The History of the St. Leger

The History of the St. Leger

The English St Leger stakes is the oldest and final classic of the year which marks the end of the British flat racing season.

The race takes place each September, and is held at Doncaster - one of the oldest courses in Britain. There are records of regular race meetings going back to the 16th century. Run originally at 2 miles, it is slightly shorter today at 1 mile, 6f, 132 yds.

It was founded by Lieutenant Colonel Anthony St.Leger in 1776, a successful Irish soldier who later became Governor of St Lucia.

The race first took place on 24 September of that year as a sweepstake for three-year-old horses, and it was won by Allabaculia. Horses were entered, at a cost of 25 guineas.

The Doncaster highlight now forms the final leg of the colts’ and fillies Triple Crown.

Three-year-old colts begin their quest of glory at Newmarket with the 2000 Guineas, before travelling to Epsom for the Derby. For the Fillies, they compete in the 1000 Guineas and the Oaks at the same venues.

The St Leger then combines the two sexes together, and is a gruelling test of stamina.
But, there is a reason that Nijinsky stands as the UK’s last Triple Crown winner all the way back in 1970, and that is because it is a race for ‘stayers’ and not speedballs.

Many British trainers prefer to bypass the St. Leger, in favour of running in the more glamorous races, such as the Prix de l’Arc de Triomphe or the Breeders’ Cup Turf Classic.

Nijinsky was the last Triple Crown winner in 1970

Notable Performances

The last true contender for the Triple Crown was in 2012, and after wins at both Newmarket and Epsom, Aidan O’Brien’s colt Camelot, just fell short of completing the historic hat-trick when finish second to Godolphin owned Encke.

Only fifteen horses since 1808 can call themselves, Triple Crown winners.

The race has such a rich vein of history. The first significant winner of the St Leger was Champion, who in 1800 won the Epsom Derby before completing the double at Doncaster. Champion was ridden by the legendary Frank Buckle who would win the race for a second-time aboard Sancho in 1804.

Jockey Bill Scott – who holds the record for most wins in the race with nine, won his first St Leger with Spigot in 1821. He was also successful aboard the likes of The Colonel (1828), Charles the Twelfth (1839), and Sir Tatton Sykes (1846). In 1822, Theodore was so lame at the start of the race, it had more chance of being put down than succeeding. The odds given against Theodore at the start of the race were 1000/5, or 200/1 to us.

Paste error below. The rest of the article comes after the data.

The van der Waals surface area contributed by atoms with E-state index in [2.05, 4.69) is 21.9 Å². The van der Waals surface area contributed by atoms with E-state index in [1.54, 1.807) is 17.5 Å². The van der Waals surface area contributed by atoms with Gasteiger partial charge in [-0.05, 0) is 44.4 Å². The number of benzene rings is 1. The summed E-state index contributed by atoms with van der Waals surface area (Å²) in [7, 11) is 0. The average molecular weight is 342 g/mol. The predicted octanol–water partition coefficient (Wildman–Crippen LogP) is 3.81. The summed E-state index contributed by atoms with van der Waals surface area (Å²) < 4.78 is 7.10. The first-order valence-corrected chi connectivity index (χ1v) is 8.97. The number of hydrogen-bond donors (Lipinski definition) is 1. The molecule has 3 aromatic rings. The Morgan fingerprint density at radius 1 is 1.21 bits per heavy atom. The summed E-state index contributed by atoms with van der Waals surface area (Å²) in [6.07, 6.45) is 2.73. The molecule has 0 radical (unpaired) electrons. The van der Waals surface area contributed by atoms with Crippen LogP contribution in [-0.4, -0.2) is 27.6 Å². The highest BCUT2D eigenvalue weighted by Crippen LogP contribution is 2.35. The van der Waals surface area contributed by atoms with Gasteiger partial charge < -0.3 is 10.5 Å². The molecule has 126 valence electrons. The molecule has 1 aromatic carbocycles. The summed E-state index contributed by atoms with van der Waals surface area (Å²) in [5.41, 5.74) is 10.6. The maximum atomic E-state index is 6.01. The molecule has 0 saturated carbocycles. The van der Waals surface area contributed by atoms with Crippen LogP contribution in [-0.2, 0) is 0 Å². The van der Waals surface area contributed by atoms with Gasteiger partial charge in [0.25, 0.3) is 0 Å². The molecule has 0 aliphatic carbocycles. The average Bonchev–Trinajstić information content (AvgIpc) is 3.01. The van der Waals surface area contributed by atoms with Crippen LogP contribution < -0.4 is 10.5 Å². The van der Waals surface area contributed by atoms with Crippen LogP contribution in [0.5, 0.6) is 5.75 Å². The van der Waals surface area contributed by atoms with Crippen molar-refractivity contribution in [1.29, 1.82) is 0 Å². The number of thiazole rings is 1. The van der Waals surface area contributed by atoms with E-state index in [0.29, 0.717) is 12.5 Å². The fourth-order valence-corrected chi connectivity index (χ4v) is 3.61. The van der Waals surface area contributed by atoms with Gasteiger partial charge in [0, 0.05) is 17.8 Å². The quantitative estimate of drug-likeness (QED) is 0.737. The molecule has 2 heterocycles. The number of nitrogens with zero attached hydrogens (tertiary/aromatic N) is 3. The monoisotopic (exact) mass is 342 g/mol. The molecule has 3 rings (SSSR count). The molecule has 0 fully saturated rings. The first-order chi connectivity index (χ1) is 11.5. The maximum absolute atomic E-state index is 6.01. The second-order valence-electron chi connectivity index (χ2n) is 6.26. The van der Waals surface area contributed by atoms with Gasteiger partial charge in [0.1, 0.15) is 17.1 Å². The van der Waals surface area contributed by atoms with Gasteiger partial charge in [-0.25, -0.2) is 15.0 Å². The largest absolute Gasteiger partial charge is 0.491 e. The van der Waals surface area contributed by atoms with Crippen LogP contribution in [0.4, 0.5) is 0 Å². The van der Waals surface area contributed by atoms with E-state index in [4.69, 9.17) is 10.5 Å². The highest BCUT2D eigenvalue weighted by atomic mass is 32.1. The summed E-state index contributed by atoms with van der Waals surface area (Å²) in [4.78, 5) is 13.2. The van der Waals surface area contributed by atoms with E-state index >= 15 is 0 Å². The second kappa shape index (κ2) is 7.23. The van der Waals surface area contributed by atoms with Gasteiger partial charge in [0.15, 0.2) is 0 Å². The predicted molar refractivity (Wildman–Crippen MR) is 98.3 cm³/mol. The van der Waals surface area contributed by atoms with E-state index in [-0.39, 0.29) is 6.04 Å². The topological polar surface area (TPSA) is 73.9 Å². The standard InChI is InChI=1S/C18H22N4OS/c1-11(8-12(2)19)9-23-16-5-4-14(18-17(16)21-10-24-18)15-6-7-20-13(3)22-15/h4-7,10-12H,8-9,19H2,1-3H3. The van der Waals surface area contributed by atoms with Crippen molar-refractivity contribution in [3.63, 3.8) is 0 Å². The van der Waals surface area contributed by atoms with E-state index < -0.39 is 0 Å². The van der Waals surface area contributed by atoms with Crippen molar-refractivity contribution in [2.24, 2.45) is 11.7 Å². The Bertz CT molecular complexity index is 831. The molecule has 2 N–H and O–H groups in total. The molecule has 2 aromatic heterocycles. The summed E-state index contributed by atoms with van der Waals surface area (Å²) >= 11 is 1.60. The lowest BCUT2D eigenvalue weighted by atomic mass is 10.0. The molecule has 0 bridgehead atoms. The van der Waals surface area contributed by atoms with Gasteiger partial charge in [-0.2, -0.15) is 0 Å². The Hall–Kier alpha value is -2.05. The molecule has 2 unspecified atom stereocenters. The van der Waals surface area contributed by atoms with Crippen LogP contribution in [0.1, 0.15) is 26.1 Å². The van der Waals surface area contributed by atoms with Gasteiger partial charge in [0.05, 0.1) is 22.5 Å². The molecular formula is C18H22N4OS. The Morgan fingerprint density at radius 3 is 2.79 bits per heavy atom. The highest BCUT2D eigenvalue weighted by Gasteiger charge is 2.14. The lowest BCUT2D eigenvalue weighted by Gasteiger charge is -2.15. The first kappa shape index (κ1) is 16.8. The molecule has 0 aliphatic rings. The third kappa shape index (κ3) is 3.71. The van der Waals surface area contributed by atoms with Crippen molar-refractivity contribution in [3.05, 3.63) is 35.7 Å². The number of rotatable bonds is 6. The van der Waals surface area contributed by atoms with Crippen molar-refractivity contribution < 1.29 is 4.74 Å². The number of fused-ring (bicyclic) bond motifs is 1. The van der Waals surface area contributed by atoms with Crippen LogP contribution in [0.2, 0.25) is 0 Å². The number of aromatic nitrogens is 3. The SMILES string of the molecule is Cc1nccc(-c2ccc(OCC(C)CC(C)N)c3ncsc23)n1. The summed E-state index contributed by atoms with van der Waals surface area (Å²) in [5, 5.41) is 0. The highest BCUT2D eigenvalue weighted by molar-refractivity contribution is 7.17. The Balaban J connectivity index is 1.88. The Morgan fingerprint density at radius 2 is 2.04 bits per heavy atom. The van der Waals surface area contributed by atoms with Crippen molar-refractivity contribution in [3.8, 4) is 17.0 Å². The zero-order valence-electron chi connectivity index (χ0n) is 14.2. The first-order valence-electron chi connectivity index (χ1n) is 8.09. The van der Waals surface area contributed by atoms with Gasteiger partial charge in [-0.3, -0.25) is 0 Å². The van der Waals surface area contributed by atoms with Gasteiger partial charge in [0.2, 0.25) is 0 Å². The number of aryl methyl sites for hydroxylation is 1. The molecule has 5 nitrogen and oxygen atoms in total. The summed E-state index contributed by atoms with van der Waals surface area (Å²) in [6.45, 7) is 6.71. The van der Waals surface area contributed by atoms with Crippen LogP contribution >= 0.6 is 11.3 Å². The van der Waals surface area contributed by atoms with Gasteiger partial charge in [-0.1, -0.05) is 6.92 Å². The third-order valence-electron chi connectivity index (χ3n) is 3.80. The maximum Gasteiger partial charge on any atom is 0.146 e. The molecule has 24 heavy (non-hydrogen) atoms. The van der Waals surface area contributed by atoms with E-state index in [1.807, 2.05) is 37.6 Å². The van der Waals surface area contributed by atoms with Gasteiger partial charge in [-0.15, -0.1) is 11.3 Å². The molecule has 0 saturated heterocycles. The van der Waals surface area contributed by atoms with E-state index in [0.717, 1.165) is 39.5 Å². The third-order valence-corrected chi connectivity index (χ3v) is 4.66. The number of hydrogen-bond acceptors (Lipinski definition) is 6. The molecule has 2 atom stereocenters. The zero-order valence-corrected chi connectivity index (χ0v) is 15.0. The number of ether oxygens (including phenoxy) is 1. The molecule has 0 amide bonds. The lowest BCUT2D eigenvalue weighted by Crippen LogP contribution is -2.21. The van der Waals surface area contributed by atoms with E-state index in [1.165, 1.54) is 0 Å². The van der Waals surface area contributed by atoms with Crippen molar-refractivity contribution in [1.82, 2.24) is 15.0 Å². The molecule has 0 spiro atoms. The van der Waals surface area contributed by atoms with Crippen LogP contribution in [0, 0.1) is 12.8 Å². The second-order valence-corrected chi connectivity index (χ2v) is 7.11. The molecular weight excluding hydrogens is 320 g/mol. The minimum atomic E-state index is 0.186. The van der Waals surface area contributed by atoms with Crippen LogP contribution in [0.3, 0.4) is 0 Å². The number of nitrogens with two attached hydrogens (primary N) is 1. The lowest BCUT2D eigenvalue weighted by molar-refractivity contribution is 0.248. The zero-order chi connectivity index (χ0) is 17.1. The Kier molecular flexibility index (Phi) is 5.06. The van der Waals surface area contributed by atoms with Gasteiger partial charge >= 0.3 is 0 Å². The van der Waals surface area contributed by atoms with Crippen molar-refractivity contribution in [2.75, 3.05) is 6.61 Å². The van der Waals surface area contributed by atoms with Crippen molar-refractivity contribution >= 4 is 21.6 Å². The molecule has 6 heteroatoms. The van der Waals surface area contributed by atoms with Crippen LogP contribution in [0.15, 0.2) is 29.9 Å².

He shocked everyone by leading from start to finish and winning by four lengths, making his owners very rich, and remains the highest priced winner in St Leger history.

More recently, we have been wowed by the performances of Leading Light, Kingston Hill, and Masked Marvel – who holds the all-time record at the track.

There has also been some controversy over the years. The 2015 race was initially awarded to Bondi Beach after the first-placed Simple Verse was disqualified, but the decision was reversed on 23 September 2015 after a successful appeal by Simple Verse's connections.

The St. Leger has only ever been cancelled once in 230 years, and that was in 1939, with the outbreak of World War II - and this cost the brilliant Blue Peter his chance to snare the Triple Crown.

Most recently, in 2006, the race was again held at York, since the Doncaster racecourse was undergoing renovations.

Last year’s renewal was won by Capri, for Ryan Moore and Ballydoyle. This year looks another hotly contest affair with O’Brien training the current favourite Kew Gardens. If the fastest horse wins the Guineas, the luckiest wins the Derby, then the best horse wins the St Leger.